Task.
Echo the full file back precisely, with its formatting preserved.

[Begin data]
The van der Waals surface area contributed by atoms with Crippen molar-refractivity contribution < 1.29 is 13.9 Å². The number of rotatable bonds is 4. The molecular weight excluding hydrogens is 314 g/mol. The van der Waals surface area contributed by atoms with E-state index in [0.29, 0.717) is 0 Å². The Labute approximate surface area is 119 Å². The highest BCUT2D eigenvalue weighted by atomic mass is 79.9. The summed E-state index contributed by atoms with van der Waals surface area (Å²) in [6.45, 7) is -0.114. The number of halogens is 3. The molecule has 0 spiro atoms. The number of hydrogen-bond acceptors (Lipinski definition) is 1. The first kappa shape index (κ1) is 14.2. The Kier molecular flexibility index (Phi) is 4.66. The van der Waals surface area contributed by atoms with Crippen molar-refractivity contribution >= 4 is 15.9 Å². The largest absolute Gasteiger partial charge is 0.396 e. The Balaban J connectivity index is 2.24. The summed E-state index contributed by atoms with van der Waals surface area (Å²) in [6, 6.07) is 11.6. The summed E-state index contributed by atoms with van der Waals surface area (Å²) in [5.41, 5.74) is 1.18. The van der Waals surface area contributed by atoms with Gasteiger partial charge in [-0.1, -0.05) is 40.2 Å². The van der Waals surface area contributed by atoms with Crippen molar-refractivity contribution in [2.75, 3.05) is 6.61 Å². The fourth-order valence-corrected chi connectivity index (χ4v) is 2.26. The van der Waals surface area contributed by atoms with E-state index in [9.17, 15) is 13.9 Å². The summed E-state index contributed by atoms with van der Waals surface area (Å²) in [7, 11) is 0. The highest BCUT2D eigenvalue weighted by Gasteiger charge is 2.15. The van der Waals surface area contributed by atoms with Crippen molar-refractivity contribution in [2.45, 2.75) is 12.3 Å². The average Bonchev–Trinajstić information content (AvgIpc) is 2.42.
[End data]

The van der Waals surface area contributed by atoms with Crippen molar-refractivity contribution < 1.29 is 13.9 Å². The number of rotatable bonds is 4. The molecular weight excluding hydrogens is 314 g/mol. The van der Waals surface area contributed by atoms with E-state index in [0.29, 0.717) is 0 Å². The Labute approximate surface area is 119 Å². The highest BCUT2D eigenvalue weighted by atomic mass is 79.9. The summed E-state index contributed by atoms with van der Waals surface area (Å²) in [6.45, 7) is -0.114. The number of halogens is 3. The molecule has 0 spiro atoms. The number of hydrogen-bond acceptors (Lipinski definition) is 1. The first kappa shape index (κ1) is 14.2. The Kier molecular flexibility index (Phi) is 4.66. The van der Waals surface area contributed by atoms with Crippen molar-refractivity contribution >= 4 is 15.9 Å². The largest absolute Gasteiger partial charge is 0.396 e. The Balaban J connectivity index is 2.24. The summed E-state index contributed by atoms with van der Waals surface area (Å²) in [6, 6.07) is 11.6. The summed E-state index contributed by atoms with van der Waals surface area (Å²) in [5.41, 5.74) is 1.18. The van der Waals surface area contributed by atoms with Gasteiger partial charge in [-0.1, -0.05) is 40.2 Å². The van der Waals surface area contributed by atoms with Crippen molar-refractivity contribution in [2.75, 3.05) is 6.61 Å². The fourth-order valence-corrected chi connectivity index (χ4v) is 2.26. The van der Waals surface area contributed by atoms with E-state index in [9.17, 15) is 13.9 Å². The summed E-state index contributed by atoms with van der Waals surface area (Å²) in [7, 11) is 0. The highest BCUT2D eigenvalue weighted by Gasteiger charge is 2.15. The van der Waals surface area contributed by atoms with Crippen molar-refractivity contribution in [2.45, 2.75) is 12.3 Å². The average Bonchev–Trinajstić information content (AvgIpc) is 2.42.